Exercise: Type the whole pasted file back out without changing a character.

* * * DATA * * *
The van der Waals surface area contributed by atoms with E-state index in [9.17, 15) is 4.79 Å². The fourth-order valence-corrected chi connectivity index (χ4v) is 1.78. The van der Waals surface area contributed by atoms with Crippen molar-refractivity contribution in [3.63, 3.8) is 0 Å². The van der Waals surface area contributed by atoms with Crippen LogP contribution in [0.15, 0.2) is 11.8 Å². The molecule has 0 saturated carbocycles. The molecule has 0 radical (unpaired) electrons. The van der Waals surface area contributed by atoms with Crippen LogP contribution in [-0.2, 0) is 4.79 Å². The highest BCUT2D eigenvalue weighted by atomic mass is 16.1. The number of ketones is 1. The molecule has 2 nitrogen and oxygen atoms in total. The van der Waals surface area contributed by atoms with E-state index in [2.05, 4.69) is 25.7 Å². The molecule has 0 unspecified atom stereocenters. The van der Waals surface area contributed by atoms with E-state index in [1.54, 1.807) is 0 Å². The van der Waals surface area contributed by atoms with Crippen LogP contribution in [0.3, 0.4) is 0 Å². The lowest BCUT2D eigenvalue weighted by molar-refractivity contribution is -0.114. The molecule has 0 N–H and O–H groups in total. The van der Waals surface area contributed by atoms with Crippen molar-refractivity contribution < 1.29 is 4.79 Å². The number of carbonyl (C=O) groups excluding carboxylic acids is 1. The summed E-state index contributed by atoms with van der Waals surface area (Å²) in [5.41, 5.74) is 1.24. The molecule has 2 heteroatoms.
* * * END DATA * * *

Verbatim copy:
The van der Waals surface area contributed by atoms with E-state index in [9.17, 15) is 4.79 Å². The fourth-order valence-corrected chi connectivity index (χ4v) is 1.78. The van der Waals surface area contributed by atoms with Crippen molar-refractivity contribution in [3.63, 3.8) is 0 Å². The van der Waals surface area contributed by atoms with Crippen LogP contribution in [0.15, 0.2) is 11.8 Å². The molecule has 0 saturated carbocycles. The molecule has 0 radical (unpaired) electrons. The van der Waals surface area contributed by atoms with Crippen LogP contribution in [-0.2, 0) is 4.79 Å². The highest BCUT2D eigenvalue weighted by atomic mass is 16.1. The number of ketones is 1. The molecule has 2 nitrogen and oxygen atoms in total. The van der Waals surface area contributed by atoms with E-state index in [2.05, 4.69) is 25.7 Å². The molecule has 0 unspecified atom stereocenters. The van der Waals surface area contributed by atoms with E-state index in [1.54, 1.807) is 0 Å². The van der Waals surface area contributed by atoms with Crippen LogP contribution in [0.3, 0.4) is 0 Å². The lowest BCUT2D eigenvalue weighted by molar-refractivity contribution is -0.114. The molecule has 0 N–H and O–H groups in total. The van der Waals surface area contributed by atoms with Crippen molar-refractivity contribution < 1.29 is 4.79 Å². The number of carbonyl (C=O) groups excluding carboxylic acids is 1. The summed E-state index contributed by atoms with van der Waals surface area (Å²) in [5.41, 5.74) is 1.24. The molecule has 2 heteroatoms.